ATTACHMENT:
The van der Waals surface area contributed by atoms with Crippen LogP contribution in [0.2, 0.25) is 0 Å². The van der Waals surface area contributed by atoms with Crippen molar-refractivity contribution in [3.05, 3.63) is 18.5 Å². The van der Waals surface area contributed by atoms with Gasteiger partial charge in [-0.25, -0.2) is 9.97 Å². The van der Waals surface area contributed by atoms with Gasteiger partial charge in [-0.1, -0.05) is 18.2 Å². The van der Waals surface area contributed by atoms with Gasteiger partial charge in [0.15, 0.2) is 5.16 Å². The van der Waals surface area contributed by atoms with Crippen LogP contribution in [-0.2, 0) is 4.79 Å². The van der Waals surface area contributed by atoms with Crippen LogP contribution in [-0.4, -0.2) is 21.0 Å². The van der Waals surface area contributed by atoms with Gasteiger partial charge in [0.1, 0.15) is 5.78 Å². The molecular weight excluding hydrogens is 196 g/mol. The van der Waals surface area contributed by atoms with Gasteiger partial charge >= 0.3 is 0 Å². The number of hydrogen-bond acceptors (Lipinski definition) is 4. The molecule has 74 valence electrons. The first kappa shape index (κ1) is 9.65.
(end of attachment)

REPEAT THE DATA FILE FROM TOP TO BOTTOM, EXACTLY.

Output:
The van der Waals surface area contributed by atoms with Crippen LogP contribution in [0.2, 0.25) is 0 Å². The van der Waals surface area contributed by atoms with Crippen molar-refractivity contribution in [3.05, 3.63) is 18.5 Å². The van der Waals surface area contributed by atoms with Gasteiger partial charge in [-0.25, -0.2) is 9.97 Å². The van der Waals surface area contributed by atoms with Gasteiger partial charge in [-0.1, -0.05) is 18.2 Å². The van der Waals surface area contributed by atoms with Gasteiger partial charge in [0.15, 0.2) is 5.16 Å². The van der Waals surface area contributed by atoms with Crippen LogP contribution in [-0.2, 0) is 4.79 Å². The van der Waals surface area contributed by atoms with Crippen LogP contribution in [-0.4, -0.2) is 21.0 Å². The van der Waals surface area contributed by atoms with Gasteiger partial charge in [0.1, 0.15) is 5.78 Å². The molecular weight excluding hydrogens is 196 g/mol. The van der Waals surface area contributed by atoms with Gasteiger partial charge >= 0.3 is 0 Å². The number of hydrogen-bond acceptors (Lipinski definition) is 4. The molecule has 74 valence electrons. The first kappa shape index (κ1) is 9.65.